The objective of this study was to provide knowledge about the emotional reactions in parents whose offspring experienced a mass shooting on Utøya island in Norway in 2011. The research questions included whether parents’ reactions were influenced by their offspring’s symptom level, age, living situation and parental gender.
The study was designed as an open cohort study. The data were collected at two time points; 4–5 months and 14–15 months after the shooting.
The Parental Emotional Reaction Questionnaire measured parents’ reactions, and University of California, Los Angeles Post-traumatic Stress Disorder Reaction Index measured youths' post-traumatic stress symptoms.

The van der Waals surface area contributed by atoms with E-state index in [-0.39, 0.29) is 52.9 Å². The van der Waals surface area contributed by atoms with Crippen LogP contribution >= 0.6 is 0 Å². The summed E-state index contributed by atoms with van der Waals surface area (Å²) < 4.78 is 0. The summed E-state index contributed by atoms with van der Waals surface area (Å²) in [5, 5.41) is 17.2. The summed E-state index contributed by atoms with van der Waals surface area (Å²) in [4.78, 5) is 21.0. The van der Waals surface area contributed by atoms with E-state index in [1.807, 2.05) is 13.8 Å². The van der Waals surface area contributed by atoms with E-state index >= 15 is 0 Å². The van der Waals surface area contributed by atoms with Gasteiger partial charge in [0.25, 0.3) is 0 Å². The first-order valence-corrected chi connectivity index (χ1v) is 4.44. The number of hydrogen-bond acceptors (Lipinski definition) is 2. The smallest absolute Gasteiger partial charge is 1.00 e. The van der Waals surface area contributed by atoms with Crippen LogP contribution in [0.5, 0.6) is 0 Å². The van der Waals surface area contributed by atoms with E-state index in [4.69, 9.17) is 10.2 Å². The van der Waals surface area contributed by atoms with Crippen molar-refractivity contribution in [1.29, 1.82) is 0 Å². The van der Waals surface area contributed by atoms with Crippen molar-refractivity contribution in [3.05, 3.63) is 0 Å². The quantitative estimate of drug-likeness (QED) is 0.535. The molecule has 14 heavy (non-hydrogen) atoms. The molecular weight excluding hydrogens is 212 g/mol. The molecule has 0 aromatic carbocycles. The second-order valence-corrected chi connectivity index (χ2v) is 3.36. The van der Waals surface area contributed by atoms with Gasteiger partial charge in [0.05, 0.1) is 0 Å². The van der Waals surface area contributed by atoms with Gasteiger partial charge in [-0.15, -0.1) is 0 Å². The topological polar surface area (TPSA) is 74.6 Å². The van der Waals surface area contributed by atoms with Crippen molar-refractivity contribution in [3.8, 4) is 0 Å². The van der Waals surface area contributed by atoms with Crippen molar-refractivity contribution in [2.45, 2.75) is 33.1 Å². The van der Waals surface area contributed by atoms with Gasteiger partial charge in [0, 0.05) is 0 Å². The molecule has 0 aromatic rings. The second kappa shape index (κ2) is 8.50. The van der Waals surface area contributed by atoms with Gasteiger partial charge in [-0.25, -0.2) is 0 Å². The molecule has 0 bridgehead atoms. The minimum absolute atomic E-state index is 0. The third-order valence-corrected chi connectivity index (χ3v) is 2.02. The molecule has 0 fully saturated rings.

Parental emotional reactions were positively related to post-traumatic stress reactions in offspring at wave 1: Est.=0.20, 95% CI 0.10 to 0.30, p<0.001, over time (wave 1and wave 2 nested within individuals): Est.=0.23, CI 0.13 to 0.32, p<0.001, and at wave 2: Est.=0.26, CI 0.12 to 0.39, p<0.001. Youths’ age was not significantly related to parental emotional reactions, neither at wave 1: Est.=0.19, CI −0.40 to 0.77, p=0.531, over time: Est.=0.26, CI −0.27 to 0.79, p=328, nor at wave 2: Est.=0.32, CI −0.41 to 1.05, p=0.389. Mothers were more emotionally upset than fathers both at wave 1: Est.=−5.66, CI −7.63 to −3.69, p<0.001, over time: Est.=−5.36, CI −7.18 to −3.55, p<0.001, and at wave 2: Est.=−5.33, CI −7.72 to −2.53, p<0.001.